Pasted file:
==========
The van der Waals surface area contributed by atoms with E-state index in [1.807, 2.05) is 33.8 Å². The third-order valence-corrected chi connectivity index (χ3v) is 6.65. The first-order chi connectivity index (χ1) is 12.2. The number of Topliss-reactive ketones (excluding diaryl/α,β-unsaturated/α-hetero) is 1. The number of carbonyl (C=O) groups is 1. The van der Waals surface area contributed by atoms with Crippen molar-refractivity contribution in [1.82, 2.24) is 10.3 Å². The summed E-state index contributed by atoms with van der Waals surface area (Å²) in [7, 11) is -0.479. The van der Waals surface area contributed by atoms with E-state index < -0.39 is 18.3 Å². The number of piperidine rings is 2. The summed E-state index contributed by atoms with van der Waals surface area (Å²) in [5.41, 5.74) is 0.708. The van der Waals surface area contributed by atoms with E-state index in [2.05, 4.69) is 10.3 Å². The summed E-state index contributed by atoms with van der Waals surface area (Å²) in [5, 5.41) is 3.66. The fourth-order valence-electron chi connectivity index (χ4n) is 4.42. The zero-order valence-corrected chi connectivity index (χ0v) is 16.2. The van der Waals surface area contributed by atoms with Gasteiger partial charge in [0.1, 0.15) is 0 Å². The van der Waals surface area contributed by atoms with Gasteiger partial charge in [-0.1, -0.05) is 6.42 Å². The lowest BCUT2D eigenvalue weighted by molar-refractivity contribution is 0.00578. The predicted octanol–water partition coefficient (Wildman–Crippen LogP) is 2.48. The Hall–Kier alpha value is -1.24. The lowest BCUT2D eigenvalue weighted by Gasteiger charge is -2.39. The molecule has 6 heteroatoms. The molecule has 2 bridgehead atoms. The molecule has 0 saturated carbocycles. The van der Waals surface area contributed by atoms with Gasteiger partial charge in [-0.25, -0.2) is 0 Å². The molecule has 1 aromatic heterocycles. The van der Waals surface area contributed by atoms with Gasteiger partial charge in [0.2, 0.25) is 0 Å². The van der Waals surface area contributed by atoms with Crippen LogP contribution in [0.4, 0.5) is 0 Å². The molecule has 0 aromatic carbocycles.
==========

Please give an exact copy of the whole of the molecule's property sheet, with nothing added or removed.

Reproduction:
The van der Waals surface area contributed by atoms with E-state index in [1.807, 2.05) is 33.8 Å². The third-order valence-corrected chi connectivity index (χ3v) is 6.65. The first-order chi connectivity index (χ1) is 12.2. The number of Topliss-reactive ketones (excluding diaryl/α,β-unsaturated/α-hetero) is 1. The number of carbonyl (C=O) groups is 1. The van der Waals surface area contributed by atoms with Crippen molar-refractivity contribution in [1.82, 2.24) is 10.3 Å². The summed E-state index contributed by atoms with van der Waals surface area (Å²) in [7, 11) is -0.479. The van der Waals surface area contributed by atoms with E-state index < -0.39 is 18.3 Å². The number of piperidine rings is 2. The summed E-state index contributed by atoms with van der Waals surface area (Å²) in [5.41, 5.74) is 0.708. The van der Waals surface area contributed by atoms with E-state index in [2.05, 4.69) is 10.3 Å². The summed E-state index contributed by atoms with van der Waals surface area (Å²) in [5, 5.41) is 3.66. The fourth-order valence-electron chi connectivity index (χ4n) is 4.42. The zero-order valence-corrected chi connectivity index (χ0v) is 16.2. The van der Waals surface area contributed by atoms with Gasteiger partial charge in [0.1, 0.15) is 0 Å². The van der Waals surface area contributed by atoms with Gasteiger partial charge in [-0.1, -0.05) is 6.42 Å². The lowest BCUT2D eigenvalue weighted by molar-refractivity contribution is 0.00578. The predicted octanol–water partition coefficient (Wildman–Crippen LogP) is 2.48. The Hall–Kier alpha value is -1.24. The lowest BCUT2D eigenvalue weighted by Gasteiger charge is -2.39. The molecule has 6 heteroatoms. The molecule has 2 bridgehead atoms. The molecule has 0 saturated carbocycles. The van der Waals surface area contributed by atoms with Gasteiger partial charge in [-0.25, -0.2) is 0 Å². The molecule has 1 aromatic heterocycles. The van der Waals surface area contributed by atoms with Gasteiger partial charge in [0.2, 0.25) is 0 Å². The van der Waals surface area contributed by atoms with Crippen LogP contribution in [0.4, 0.5) is 0 Å². The molecule has 0 aromatic carbocycles.